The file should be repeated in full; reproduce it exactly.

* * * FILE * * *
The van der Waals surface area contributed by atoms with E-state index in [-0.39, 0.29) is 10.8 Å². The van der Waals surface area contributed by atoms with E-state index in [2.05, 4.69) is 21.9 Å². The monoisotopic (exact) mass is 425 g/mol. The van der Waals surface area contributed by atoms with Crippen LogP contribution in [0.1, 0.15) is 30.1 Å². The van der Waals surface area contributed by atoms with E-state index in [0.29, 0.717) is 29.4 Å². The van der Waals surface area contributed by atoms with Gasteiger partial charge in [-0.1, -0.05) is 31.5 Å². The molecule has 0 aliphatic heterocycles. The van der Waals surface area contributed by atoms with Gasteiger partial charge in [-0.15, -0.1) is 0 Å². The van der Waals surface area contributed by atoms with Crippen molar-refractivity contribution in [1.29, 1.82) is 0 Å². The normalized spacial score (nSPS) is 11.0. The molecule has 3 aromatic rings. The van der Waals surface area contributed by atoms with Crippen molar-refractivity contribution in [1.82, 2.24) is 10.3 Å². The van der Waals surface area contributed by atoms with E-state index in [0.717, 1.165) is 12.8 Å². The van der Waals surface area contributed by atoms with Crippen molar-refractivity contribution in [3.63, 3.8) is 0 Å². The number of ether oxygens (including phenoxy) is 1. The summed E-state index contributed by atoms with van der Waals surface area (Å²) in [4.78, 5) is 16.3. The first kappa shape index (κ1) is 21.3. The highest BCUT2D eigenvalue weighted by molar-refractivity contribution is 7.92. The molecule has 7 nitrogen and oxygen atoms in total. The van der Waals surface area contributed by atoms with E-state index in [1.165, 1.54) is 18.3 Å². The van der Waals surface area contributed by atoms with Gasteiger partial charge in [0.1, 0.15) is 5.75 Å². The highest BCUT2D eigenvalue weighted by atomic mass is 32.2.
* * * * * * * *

The van der Waals surface area contributed by atoms with E-state index in [-0.39, 0.29) is 10.8 Å². The van der Waals surface area contributed by atoms with E-state index in [2.05, 4.69) is 21.9 Å². The monoisotopic (exact) mass is 425 g/mol. The van der Waals surface area contributed by atoms with Crippen LogP contribution in [0.1, 0.15) is 30.1 Å². The van der Waals surface area contributed by atoms with E-state index in [0.29, 0.717) is 29.4 Å². The van der Waals surface area contributed by atoms with Gasteiger partial charge in [-0.1, -0.05) is 31.5 Å². The molecule has 0 aliphatic heterocycles. The van der Waals surface area contributed by atoms with Gasteiger partial charge in [-0.15, -0.1) is 0 Å². The van der Waals surface area contributed by atoms with Crippen molar-refractivity contribution in [1.29, 1.82) is 0 Å². The normalized spacial score (nSPS) is 11.0. The molecule has 3 aromatic rings. The van der Waals surface area contributed by atoms with Crippen molar-refractivity contribution in [1.82, 2.24) is 10.3 Å². The van der Waals surface area contributed by atoms with E-state index in [0.717, 1.165) is 12.8 Å². The van der Waals surface area contributed by atoms with Crippen molar-refractivity contribution in [3.63, 3.8) is 0 Å². The number of ether oxygens (including phenoxy) is 1. The summed E-state index contributed by atoms with van der Waals surface area (Å²) in [4.78, 5) is 16.3. The first kappa shape index (κ1) is 21.3. The highest BCUT2D eigenvalue weighted by molar-refractivity contribution is 7.92. The molecule has 7 nitrogen and oxygen atoms in total. The van der Waals surface area contributed by atoms with E-state index in [1.165, 1.54) is 18.3 Å². The van der Waals surface area contributed by atoms with Gasteiger partial charge in [0.1, 0.15) is 5.75 Å². The highest BCUT2D eigenvalue weighted by atomic mass is 32.2.